Ion size

Discussion in 'MCAT Study Question Q&A' started by MedStudentWanna, May 29, 2008.

  1. MedStudentWanna

    Banned

    Joined:
    Apr 14, 2006
    Messages:
    1,993
    Likes Received:
    7
    Can someone explain ion size to me in a way that makes me understand it instead of memorizing the protons the smaller it is?
     
  2. Thread continues after this sponsor message. SDN Members do not see this ad.

  3. MedStudentWanna

    Banned

    Joined:
    Apr 14, 2006
    Messages:
    1,993
    Likes Received:
    7
    Someone must be able to explain this.
     
  4. Dr.McNinja

    Dr.McNinja Nobel War Prize Winner
    Moderator Physician Faculty

    Joined:
    Aug 2, 2006
    Messages:
    8,967
    Likes Received:
    4,619
    Status:
    Attending Physician
    Perhaps if you asked in a manner conducive to being answered.
    I honestly can't even tell what you are asking.

    Ions are smaller as you go up and to the right on the periodic table. Does that come close?
     
  5. MedStudentWanna

    Banned

    Joined:
    Apr 14, 2006
    Messages:
    1,993
    Likes Received:
    7
    Yes. Can you explain why they get smaller as you go to the right? I would have thought it was the opposite. I can memorize that it is how it is, but I don't really understand.
     
  6. chemnerd31

    Joined:
    Apr 9, 2008
    Messages:
    79
    Likes Received:
    1
    Status:
    Pre-Medical
    The ions get smaller as you go from left to right due to the increase in the number of protons while the electrons are being placed in the outer valence shell. Remember the equation Zeff = Z-S where Zeff is the effective nuclear charge. Z is the number of protons and S is the number of inner core electrons. As you move from left to right Z increase but S does not and this leads to a larger Zeff. This increased Zeff is what caused the ions to shrink. The increase from top to bottom is because of naturally larged shells as the principal quantum number increases. I hope this helps
     
  7. chemnerd31

    Joined:
    Apr 9, 2008
    Messages:
    79
    Likes Received:
    1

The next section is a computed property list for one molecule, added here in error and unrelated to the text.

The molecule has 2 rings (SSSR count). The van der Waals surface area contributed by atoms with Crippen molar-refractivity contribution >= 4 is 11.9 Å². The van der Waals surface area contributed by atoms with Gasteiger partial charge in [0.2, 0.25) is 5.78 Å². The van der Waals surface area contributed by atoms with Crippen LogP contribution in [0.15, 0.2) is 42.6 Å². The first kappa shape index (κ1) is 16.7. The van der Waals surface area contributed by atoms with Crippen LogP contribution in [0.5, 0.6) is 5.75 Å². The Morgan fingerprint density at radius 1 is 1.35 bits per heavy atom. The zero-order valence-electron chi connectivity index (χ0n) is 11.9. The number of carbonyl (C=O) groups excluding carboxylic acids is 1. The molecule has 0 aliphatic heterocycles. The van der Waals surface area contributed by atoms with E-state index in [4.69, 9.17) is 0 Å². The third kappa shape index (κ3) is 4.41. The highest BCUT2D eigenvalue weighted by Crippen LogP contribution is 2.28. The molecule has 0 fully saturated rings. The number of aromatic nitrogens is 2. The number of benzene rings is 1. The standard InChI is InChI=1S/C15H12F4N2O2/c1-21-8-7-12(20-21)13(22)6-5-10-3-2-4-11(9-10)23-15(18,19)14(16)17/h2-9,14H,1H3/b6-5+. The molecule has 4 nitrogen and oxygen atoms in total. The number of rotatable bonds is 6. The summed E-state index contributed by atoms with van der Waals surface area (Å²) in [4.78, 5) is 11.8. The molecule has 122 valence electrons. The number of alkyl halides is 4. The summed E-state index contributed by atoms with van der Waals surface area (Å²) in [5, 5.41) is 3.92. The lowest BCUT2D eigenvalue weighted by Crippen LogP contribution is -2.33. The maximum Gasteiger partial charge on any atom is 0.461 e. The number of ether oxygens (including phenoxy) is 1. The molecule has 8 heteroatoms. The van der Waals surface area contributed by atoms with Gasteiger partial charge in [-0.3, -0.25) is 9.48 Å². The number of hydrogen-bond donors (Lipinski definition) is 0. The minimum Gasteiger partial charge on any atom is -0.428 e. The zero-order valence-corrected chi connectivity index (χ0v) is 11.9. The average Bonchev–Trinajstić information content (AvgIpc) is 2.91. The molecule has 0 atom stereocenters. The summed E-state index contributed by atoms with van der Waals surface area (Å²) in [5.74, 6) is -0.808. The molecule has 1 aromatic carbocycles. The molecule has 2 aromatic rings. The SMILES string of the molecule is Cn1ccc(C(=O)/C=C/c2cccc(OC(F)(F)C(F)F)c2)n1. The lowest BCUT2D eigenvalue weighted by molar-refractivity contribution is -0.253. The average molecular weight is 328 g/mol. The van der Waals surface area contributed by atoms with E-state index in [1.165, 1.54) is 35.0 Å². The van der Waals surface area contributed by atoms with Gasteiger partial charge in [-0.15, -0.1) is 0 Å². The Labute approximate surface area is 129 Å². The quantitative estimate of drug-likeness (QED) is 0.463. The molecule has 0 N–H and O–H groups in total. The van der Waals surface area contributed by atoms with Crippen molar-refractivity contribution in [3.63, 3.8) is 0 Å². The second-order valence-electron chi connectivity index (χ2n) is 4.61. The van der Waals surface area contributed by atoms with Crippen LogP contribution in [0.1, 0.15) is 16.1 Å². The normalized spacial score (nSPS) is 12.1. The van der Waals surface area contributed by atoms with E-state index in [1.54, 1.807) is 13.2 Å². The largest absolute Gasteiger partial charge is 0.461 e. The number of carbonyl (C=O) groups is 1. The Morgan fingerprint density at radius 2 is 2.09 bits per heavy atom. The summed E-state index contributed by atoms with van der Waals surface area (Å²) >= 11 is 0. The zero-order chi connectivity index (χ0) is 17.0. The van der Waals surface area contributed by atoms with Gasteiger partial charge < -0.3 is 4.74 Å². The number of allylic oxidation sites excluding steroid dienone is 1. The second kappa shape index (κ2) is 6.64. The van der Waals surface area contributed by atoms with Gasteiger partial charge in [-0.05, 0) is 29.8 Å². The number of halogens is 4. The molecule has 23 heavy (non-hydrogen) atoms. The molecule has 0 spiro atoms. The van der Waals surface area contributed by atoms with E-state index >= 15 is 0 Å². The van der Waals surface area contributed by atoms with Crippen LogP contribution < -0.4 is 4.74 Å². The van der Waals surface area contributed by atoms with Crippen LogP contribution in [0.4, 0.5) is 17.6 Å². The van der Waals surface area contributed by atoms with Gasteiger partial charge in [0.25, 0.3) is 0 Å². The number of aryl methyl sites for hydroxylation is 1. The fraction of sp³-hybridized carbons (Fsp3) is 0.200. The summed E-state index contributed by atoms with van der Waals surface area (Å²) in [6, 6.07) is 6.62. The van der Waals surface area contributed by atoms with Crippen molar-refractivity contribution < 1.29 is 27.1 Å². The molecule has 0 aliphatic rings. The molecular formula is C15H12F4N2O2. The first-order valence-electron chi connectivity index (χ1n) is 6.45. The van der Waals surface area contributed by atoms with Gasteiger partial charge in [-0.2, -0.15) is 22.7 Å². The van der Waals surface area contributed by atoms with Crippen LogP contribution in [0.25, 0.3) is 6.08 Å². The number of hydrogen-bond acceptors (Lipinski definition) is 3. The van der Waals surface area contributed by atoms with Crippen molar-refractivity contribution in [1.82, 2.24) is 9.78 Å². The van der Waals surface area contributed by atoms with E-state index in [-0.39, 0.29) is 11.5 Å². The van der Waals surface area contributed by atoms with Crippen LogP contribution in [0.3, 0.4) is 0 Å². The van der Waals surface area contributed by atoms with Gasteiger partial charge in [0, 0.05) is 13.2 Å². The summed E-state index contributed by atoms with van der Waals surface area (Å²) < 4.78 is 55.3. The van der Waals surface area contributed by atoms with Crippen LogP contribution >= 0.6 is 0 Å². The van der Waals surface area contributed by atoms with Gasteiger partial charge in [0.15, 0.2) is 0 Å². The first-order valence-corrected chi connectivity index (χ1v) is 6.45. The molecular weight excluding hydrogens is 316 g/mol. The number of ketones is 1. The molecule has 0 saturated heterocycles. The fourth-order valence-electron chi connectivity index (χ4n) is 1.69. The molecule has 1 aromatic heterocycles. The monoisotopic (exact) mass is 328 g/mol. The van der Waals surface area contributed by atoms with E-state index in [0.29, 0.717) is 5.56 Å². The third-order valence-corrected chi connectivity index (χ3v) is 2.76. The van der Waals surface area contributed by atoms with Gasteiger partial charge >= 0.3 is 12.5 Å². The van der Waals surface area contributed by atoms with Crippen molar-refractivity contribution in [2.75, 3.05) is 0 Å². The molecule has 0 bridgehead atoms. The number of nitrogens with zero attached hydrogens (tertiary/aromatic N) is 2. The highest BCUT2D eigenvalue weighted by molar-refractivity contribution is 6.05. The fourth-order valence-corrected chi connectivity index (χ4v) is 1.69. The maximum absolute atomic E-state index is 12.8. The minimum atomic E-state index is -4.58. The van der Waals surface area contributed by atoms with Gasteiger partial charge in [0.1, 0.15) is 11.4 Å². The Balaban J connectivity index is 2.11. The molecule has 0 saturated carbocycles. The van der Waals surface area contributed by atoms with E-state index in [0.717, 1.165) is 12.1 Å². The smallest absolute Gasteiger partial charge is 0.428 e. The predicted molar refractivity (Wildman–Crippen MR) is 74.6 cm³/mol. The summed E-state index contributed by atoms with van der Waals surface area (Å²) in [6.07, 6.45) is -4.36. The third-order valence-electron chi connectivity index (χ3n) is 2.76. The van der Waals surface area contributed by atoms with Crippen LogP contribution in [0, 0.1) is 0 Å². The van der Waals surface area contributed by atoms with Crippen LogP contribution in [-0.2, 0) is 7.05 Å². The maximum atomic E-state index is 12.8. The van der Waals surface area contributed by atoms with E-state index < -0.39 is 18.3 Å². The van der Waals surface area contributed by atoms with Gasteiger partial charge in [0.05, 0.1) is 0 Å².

Status:
    Pre-Medical
    Sorry double post
     
  8. MedStudentWanna

    Banned

    Joined:
    Apr 14, 2006
    Messages:
    1,993
    Likes Received:
    7
    Thank you, I get it now!!!
     
  9. BerkReviewTeach

    BerkReviewTeach Company Rep & Bad Singer
    Exhibitor

    Joined:
    May 25, 2007
    Messages:
    3,821
    Likes Received:
    569
    Not to drop a rain cloud over the parade, but that explanation describes why atoms get smaller as you move left-to-right across the periodic table. As Chemnerd explained, the nuclear pull increases and causes the electron cloud to contract, reducing the size of the cloud.

    But, to answer your question about ion size, you need to first consider whether it is an anion or a cation. In a simplistic model, consider the impact of adding an extra electron to an atom to form an anion. The extra electron would repel the other electrons in the cloud, and it would expand. This explains why anions are bigger than the neutral atom. On the other hand, removal of an electron to form a cation results in a decrease in electron repulsion. This allows the electron cloud to contract, resulting in a smaller species. This means that cations are smaller than the nuetral element. Another factor that comes into play is the shell. If the electron being removed happens to be the last one in the shell, then the impact of size reduction is event greater, because a shell has been lost. This explains why alkali metal cations are so much smaller than their neutral element counterparts.

    Hopefully this answers your question, assuming you meant ions when you typed it.
     
  10. MedStudentWanna

    Banned

    Joined:
    Apr 14, 2006
    Messages:
    1,993
    Likes Received:
    7
    I thought I understood it, but I guess no. I guess I just have to read more about it to truly understand.
     
  11. chemnerd31

    Joined:
    Apr 9, 2008
    Messages:
    79
    Likes Received:
    1
    Status:
    Pre-Medical
    Thanks for adding that Berk I forgot that part when I wrote my reason.
     
  12. Doctor D

    Joined:
    Jun 2, 2008
    Messages:
    422
    Likes Received:
    20
    Status:
    Medical Student
    Ions that have a negative charge are much larger than their neutral or positive counterparts (Cl- is > in size than Cl or Cl+). This is because the effective nuclear force exerted on the electrons by the protons in the nucleon is diluted by the addition of the extra electron. Since the electron feels less pull towards the center of the atom, it can wander farther away.
     

Share This Page